The approaches described previously share an important practical advantage that at the same time is their weakness, they extract all the information from a standard (RGB) 2D photograph of the face. As depicted in Figure 2 a single image does not contain actual 3D information. To overcome this intrinsic limitation different ideas have been proposed and datasets with 3D facial information are becoming more popular [Zulqarnain2018]. For example, Zafeiriou et al. [Zafeiriou2013] propose a four-light source photometric stereo (PS). A similar idea is elaborated by Zou et al. [Zou2005] who propose to use active near-infrared illumination and combine a pair of input images to extract an illumination invariant face representation.

Despite the previous mentioned techniques, performing a 3D facial reconstruction is still a challenging and complicated task. Many strategies have been proposed to tackle this problem, including time delay based [marks1992system], image cue based [eigen2015predicting, eigen2014depth, laina2016deeper, prados2006shape, saxena2009make3d], and triangulation based methods [ayubi2010pulse, DiMartino2015one, li2014some, Rosman2016, zhang2006high]. Although there has been great recent development, available technology for 3D scanning is still too complicated to be ubiquitously deployed [di2018one, hartley2003multiple, zhang2010recent, zhang2013handbook].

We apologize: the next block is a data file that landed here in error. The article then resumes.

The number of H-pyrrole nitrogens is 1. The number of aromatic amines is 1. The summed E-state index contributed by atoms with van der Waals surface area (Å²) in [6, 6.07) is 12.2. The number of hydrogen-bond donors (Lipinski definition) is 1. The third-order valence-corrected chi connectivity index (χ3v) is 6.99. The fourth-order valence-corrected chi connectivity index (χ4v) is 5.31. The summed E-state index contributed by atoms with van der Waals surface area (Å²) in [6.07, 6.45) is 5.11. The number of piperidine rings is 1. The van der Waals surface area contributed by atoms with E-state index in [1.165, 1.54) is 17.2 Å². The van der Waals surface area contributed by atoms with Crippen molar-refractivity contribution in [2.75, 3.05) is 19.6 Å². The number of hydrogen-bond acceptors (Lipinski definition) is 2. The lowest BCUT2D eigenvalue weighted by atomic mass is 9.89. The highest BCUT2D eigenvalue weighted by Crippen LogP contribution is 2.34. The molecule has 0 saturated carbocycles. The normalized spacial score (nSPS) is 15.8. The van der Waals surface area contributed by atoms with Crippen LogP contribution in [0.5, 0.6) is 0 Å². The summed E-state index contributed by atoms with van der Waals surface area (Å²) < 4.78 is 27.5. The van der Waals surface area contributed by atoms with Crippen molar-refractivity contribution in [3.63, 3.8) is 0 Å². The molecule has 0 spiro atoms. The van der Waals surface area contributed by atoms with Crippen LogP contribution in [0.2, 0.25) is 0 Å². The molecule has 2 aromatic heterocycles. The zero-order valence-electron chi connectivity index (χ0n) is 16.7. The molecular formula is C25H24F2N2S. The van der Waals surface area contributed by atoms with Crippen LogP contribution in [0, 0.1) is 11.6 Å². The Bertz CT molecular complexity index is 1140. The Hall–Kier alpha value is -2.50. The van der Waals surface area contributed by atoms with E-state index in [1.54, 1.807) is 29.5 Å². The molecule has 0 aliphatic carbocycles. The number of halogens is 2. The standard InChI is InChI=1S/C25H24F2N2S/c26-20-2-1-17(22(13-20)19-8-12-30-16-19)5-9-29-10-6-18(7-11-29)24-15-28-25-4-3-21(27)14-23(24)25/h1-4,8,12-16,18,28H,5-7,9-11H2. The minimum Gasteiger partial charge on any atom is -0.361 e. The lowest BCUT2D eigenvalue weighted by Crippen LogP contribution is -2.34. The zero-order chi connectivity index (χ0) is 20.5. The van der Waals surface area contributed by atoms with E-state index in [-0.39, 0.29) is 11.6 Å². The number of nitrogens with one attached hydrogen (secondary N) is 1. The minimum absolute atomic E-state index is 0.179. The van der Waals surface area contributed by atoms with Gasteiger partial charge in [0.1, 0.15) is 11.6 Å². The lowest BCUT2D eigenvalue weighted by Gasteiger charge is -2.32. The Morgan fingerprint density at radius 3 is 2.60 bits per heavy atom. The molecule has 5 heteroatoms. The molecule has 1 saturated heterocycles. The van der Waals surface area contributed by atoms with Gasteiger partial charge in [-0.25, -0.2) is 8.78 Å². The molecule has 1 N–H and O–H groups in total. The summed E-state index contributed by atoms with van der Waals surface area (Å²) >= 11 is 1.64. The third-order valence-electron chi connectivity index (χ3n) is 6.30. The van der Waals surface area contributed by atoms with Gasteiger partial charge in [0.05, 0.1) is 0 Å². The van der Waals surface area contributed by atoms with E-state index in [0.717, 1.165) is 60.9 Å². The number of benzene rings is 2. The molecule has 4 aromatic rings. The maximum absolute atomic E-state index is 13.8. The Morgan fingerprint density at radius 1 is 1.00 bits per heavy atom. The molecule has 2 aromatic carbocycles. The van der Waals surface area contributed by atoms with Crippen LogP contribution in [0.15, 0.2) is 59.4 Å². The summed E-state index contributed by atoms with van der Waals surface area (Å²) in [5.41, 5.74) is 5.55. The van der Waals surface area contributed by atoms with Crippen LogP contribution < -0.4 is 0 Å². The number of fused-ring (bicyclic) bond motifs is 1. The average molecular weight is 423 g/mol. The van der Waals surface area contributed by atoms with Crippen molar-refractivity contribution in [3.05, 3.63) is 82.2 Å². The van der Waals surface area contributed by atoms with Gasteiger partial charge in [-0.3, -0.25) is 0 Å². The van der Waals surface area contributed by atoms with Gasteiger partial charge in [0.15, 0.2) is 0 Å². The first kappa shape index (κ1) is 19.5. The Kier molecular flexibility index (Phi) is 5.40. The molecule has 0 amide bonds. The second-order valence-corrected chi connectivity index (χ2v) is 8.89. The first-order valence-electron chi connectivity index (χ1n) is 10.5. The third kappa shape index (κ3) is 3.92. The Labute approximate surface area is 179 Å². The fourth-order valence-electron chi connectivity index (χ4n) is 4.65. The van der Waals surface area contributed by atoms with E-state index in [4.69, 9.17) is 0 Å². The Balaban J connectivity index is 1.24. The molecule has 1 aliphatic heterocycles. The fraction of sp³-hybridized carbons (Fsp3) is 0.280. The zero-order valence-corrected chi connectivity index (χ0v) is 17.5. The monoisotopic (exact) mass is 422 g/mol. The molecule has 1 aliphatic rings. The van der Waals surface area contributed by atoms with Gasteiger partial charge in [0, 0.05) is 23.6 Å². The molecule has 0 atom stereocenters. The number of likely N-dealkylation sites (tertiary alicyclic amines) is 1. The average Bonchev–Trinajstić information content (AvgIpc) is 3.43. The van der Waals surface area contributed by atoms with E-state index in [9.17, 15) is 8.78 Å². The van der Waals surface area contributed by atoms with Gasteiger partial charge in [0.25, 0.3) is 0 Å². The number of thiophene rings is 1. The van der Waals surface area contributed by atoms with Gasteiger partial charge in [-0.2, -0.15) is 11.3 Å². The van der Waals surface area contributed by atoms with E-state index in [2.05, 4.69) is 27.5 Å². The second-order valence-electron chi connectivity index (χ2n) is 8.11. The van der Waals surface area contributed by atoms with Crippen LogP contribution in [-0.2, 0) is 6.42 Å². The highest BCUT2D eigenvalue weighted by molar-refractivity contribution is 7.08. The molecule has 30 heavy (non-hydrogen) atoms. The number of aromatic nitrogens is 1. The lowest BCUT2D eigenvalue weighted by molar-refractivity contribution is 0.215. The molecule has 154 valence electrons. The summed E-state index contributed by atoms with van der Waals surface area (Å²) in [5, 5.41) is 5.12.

The proposed solution has two key features that make it, to the best of our knowledge, different from existing alternatives. (a) Because the projected pattern is of a high spatial frequency, we can recover a standard (low resolution) RGB facial image that can be fed into state-of-the-art 2D face recognition methods. (b) We avoid the complicated task of 3D facial reconstruction and instead, extract local 3D features from the local deformation of the projected pattern. In that sense our ideas can be implemented exploiting existing and future 2D solutions. In addition, our approach is different from those that hallucinate 3D information. As discussed before and illustrated in Figure 2 this task requires a strong prior of the scene which is ineffective, for example, if a spoofing attack is presented (see the example provided in Figure 15 in the supplementary material).

3 Proposed Approach


Let denote the space of images with pixels and color channels, and

a space of n-dimensional column vectors (in the context of this work associated to a facial feature embedding).

denotes the set of RGB images (), while is used to denote the space of two channel images () associated to the gradient of a single-channel image . (The first/second channel represents the partial derivative with respect to the first/second coordinate.)

Figure 3: Architecture overview. First a network (illustrated in blue) is used to decompose the input image that contains overlapped high frequency fringes into a lower resolution (standard) texture facial image and depth gradient information. The former is used as the input of a state-of-the-art 2D face recognition DNN (yellow blocks). The depth information is fed to another network (green blocks) trained to extract discriminative (depth-based) facial features. Different network architectures are tested, we provide implementation details in Section D in the supplementary material.

Combining depth and RGB information.

The proposed approach consists of three main modules as illustrated in Figure 3: performs a decomposition of the input image into texture and depth information, , and extract facial features associated to the facial texture and depth respectively. These three components are illustrated in Figure 3 in blue, yellow, and green, respectively. (We decided to have three modules instead of a single end-to-end design for several reasons that will be discussed below.)